The caves were fitted with gas doors, electricity, ventilating plant, running water and other facilities including a hospital and operating theatre. Ventilation was good, the only difficulty being gas attacks, when plenty of ventilation actually increased the danger.

As they tunnelled towards the enemy lines three mines were laid under German trenches for detonation when the attack began.

The cavern system was reputed to be large enough to hold between 20,000 and 25,000 men, although during the cold winter months of the campaign known as the Battle of Arras, only half would actually be in residence at any one time. It is thought that up to 30,000 men slept one or more nights in the caves and many more passed through them. The development of underground shelter for attacking troops to the extent carried out at Arras by the New Zealand Tunnelling Company is believed to be unique in military history.

The highly secret job finished in time for the 9 April 1917 assault. the Company’s skill and effort were such that they were mentioned in Parliament in New Zealand.

Don’t think that the Tunneling Company had an easy job. One account details their experiences.
Leading up to zero hour Tunnelling Companies duties included repairing the constantly crumped forward saps. The night before the assault the tunnel face was well under the German wire and just 25 yards from the parapet of the German front line trench. A prepared machine gun lay in position behind a couple of feet of cover that the tunnellers were to remove just before Zero and to open the end of the gallery into No-man’s land, continuing it as an open trench into the German front line, immediately the battle opened.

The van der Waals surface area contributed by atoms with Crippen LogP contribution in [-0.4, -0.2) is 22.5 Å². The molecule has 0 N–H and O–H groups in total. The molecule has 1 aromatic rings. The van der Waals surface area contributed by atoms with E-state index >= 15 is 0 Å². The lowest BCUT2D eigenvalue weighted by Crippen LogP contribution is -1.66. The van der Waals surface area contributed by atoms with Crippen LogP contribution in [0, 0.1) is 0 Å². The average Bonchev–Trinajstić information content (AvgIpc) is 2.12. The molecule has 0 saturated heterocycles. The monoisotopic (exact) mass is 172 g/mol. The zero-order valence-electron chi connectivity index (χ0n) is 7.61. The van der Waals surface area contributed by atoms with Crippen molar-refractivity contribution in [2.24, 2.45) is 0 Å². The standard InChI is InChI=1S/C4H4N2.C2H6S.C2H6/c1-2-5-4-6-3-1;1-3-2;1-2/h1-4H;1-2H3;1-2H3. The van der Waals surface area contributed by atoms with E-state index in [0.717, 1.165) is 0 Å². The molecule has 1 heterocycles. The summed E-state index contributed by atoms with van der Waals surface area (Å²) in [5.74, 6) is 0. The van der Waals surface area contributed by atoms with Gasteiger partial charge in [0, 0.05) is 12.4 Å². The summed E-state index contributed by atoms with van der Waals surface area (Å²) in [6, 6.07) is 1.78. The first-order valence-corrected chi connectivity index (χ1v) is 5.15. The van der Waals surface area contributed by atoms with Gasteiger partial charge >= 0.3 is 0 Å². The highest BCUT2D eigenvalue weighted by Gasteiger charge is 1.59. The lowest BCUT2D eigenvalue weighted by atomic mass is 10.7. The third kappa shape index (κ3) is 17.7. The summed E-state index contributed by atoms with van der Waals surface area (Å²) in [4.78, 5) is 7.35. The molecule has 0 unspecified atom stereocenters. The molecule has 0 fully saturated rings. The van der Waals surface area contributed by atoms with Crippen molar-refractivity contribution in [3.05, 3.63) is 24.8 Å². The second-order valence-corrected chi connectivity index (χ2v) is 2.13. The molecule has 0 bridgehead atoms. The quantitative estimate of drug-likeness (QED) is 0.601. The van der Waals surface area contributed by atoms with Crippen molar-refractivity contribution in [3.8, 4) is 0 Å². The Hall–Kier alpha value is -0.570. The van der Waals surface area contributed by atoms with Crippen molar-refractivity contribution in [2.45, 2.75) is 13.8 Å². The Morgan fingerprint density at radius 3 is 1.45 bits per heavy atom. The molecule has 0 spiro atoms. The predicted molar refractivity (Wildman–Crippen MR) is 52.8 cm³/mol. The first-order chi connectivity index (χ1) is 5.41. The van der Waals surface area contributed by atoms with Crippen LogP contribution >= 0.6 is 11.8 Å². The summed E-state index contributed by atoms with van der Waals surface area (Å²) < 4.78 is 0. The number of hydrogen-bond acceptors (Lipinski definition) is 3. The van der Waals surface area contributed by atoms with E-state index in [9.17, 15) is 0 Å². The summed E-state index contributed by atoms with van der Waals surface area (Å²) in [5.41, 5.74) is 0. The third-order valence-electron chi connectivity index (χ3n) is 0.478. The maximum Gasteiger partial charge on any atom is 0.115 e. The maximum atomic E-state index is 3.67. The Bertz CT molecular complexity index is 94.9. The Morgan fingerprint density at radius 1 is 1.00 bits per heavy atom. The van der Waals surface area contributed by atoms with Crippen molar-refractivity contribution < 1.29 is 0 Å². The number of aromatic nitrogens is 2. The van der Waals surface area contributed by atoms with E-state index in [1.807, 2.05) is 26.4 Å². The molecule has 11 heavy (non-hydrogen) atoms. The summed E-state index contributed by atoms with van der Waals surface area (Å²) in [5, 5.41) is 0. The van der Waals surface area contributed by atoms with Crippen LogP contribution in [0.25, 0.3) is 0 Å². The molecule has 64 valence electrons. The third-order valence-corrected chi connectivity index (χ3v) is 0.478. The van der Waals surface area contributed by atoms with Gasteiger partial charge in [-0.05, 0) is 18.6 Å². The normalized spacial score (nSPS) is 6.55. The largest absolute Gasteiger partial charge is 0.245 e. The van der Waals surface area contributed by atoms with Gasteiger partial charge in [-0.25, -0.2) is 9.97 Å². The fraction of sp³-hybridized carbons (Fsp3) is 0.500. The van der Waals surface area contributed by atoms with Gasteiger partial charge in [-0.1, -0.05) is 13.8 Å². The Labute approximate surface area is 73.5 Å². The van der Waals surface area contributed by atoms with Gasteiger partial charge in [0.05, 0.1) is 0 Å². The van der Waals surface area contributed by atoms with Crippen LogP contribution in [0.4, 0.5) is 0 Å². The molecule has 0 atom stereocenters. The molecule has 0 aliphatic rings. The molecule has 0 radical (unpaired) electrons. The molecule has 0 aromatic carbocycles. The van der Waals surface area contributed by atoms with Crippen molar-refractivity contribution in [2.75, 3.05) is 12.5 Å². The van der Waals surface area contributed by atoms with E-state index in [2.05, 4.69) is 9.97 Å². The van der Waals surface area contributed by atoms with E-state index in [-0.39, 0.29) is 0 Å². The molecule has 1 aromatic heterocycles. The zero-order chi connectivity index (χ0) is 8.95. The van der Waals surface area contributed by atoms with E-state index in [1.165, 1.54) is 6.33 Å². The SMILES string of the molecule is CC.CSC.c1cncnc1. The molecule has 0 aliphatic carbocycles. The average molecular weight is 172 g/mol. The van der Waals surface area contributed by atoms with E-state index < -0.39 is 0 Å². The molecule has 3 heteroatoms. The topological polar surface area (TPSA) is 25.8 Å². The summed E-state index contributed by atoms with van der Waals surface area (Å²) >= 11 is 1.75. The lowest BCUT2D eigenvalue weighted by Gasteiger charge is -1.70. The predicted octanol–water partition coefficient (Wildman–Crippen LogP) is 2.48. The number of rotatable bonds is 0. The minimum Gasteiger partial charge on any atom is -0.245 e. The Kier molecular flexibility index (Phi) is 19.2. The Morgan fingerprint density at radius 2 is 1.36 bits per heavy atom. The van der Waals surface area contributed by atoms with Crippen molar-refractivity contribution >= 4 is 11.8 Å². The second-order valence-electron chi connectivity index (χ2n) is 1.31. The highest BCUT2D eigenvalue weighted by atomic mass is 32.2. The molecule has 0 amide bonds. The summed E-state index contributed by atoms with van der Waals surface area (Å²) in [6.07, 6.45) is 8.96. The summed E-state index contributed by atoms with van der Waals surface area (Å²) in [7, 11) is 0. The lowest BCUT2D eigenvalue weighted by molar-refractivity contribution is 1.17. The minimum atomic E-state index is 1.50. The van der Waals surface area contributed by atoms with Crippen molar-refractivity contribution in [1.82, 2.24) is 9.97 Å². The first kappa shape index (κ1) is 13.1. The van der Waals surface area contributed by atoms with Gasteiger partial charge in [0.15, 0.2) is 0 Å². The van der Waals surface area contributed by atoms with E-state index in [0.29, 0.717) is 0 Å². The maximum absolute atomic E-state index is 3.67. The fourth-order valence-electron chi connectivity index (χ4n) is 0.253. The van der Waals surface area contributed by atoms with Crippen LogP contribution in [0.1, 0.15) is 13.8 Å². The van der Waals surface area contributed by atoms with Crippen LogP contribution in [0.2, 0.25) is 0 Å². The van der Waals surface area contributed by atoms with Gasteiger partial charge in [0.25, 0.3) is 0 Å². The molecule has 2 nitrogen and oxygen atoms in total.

Unfortunately a ‘friendly’ shell fell short, landed in the gallery with gas filling the space. A hastily rigged gas curtain was rigged behind the first opening – an incline up to the front trench. The end had to be opened up to clear the gas out. This meant groping by dim candle light, through a hundred and fifty yards of narrow winding gallery with eyes streaming and smarting from the tear gas that got in under the box respirators. Constant relays of men were necessary before the work was done.

The next big task given to the New Zealand Tunnellers was the construction of the Havrincourt Bridge over the Canal du Nord. It was to be a notable engineering feat. The men were not a trained bridging company and had little equipment for the task. Up to the morning of the attack the canal was practically front line so no preliminary work could be done beyond taking measurements. The type of bridge to be erected was the pre fabricated steel “Hopkins’, designed to carry heavy loads across a clear span between supports of 120 feet. The canal was at that point through a cutting 85 feet deep and with a distance of 180 feet.

left: The Havrincourt Bridge

From an engineering point of view the task set Captain J.D. Holmes acting O.C Company, verged on the impossible.
Eight days from start, the bridge was finished, complete with footways and handrails. It was reputed to have been the longest single span military bridge up to that time. Captain Holmes was the son of R W Holmes, the public works engineer who was responsible for another remarkable engineering feat, on the North Island railway known as the Raurimu Spiral.
As the war finished, a legacy of ‘miners at war’ stories includes;

Professor D B Waters of Otago University, one time manager and general manager of mining companies in both Australia and New Zealand and for a brief time while serving overseas, OC of the NZ Tunnelling Company would return home but with his health was damaged by war service.